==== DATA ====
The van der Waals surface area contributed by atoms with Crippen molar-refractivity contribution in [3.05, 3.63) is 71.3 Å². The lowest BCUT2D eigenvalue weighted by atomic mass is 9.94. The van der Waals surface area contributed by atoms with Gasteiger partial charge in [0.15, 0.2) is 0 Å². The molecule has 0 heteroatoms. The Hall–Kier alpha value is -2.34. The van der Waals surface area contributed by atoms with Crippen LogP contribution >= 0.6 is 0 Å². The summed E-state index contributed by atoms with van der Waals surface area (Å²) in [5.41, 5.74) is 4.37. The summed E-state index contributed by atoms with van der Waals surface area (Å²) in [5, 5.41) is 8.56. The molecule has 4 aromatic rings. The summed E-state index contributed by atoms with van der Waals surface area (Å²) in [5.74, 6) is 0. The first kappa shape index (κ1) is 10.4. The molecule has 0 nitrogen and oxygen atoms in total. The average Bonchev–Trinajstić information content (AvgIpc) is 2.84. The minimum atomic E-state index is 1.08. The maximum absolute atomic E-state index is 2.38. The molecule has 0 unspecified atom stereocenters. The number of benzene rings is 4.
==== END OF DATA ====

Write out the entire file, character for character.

The van der Waals surface area contributed by atoms with Crippen molar-refractivity contribution in [3.05, 3.63) is 71.3 Å². The lowest BCUT2D eigenvalue weighted by atomic mass is 9.94. The van der Waals surface area contributed by atoms with Gasteiger partial charge in [0.15, 0.2) is 0 Å². The molecule has 0 heteroatoms. The Hall–Kier alpha value is -2.34. The van der Waals surface area contributed by atoms with Crippen LogP contribution >= 0.6 is 0 Å². The summed E-state index contributed by atoms with van der Waals surface area (Å²) in [5.41, 5.74) is 4.37. The summed E-state index contributed by atoms with van der Waals surface area (Å²) in [5, 5.41) is 8.56. The molecule has 4 aromatic rings. The summed E-state index contributed by atoms with van der Waals surface area (Å²) in [5.74, 6) is 0. The first kappa shape index (κ1) is 10.4. The molecule has 0 nitrogen and oxygen atoms in total. The average Bonchev–Trinajstić information content (AvgIpc) is 2.84. The minimum atomic E-state index is 1.08. The maximum absolute atomic E-state index is 2.38. The molecule has 0 unspecified atom stereocenters. The number of benzene rings is 4.